Our organization is a national initiative providing a platform for the development and expansion of community college programs, projects, and curricula that aim to engage students in civic learning and democratic practice across the country. The goal is that every graduate of an American community college will have had an education in democracy. This includes all students, whether they intend to transfer to a four-year university, earn an associate degree, or obtain a certificate.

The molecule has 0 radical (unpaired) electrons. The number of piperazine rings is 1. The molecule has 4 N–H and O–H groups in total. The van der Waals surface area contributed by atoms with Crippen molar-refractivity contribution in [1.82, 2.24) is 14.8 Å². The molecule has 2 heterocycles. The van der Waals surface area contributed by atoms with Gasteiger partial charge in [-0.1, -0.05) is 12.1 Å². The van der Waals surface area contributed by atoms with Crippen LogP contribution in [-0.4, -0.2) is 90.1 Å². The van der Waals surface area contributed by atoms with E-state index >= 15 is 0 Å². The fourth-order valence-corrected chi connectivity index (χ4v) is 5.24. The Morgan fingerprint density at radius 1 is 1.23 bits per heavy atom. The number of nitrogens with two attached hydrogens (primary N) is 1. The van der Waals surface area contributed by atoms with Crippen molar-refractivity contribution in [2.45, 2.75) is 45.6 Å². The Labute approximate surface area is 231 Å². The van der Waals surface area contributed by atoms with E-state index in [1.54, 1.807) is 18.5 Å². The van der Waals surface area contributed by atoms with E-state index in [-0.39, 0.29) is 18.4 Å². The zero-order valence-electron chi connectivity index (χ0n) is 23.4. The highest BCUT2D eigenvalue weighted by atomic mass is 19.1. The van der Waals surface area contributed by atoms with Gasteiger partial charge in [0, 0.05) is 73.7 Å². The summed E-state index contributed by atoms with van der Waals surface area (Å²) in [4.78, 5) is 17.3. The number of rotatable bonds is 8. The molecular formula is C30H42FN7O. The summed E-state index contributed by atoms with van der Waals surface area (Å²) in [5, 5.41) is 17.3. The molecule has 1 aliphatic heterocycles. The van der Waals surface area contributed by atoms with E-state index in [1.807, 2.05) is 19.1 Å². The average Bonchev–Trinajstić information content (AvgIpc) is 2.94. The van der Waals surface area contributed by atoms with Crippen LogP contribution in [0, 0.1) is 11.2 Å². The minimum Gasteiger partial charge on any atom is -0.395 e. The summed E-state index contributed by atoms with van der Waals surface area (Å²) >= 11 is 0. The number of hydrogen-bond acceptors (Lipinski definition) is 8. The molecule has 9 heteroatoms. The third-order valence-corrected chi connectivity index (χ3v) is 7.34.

In collaboration with the Kettering Foundation, we are exploring this second dimension of the historic duality facing higher education and democracy: how these colleges understand their civic mission and their civic relationship to their communities. We are also investigating to what extent these colleges view themselves as civic agents in their communities, actively collaborating with their communities in addressing the challenges and issues the communities face. Further, we are asking, to what extent are they dedicated to instilling this sense of civic agency in their students, in inculcating in students the skills and capacities to be active and engaged citizens in their communities? How are community colleges developing and implementing programs to foster civic learning and democratic engagement? How does this appear in curricula? In extracurricular programs? In student life? In clubs and associations on campus, including student government?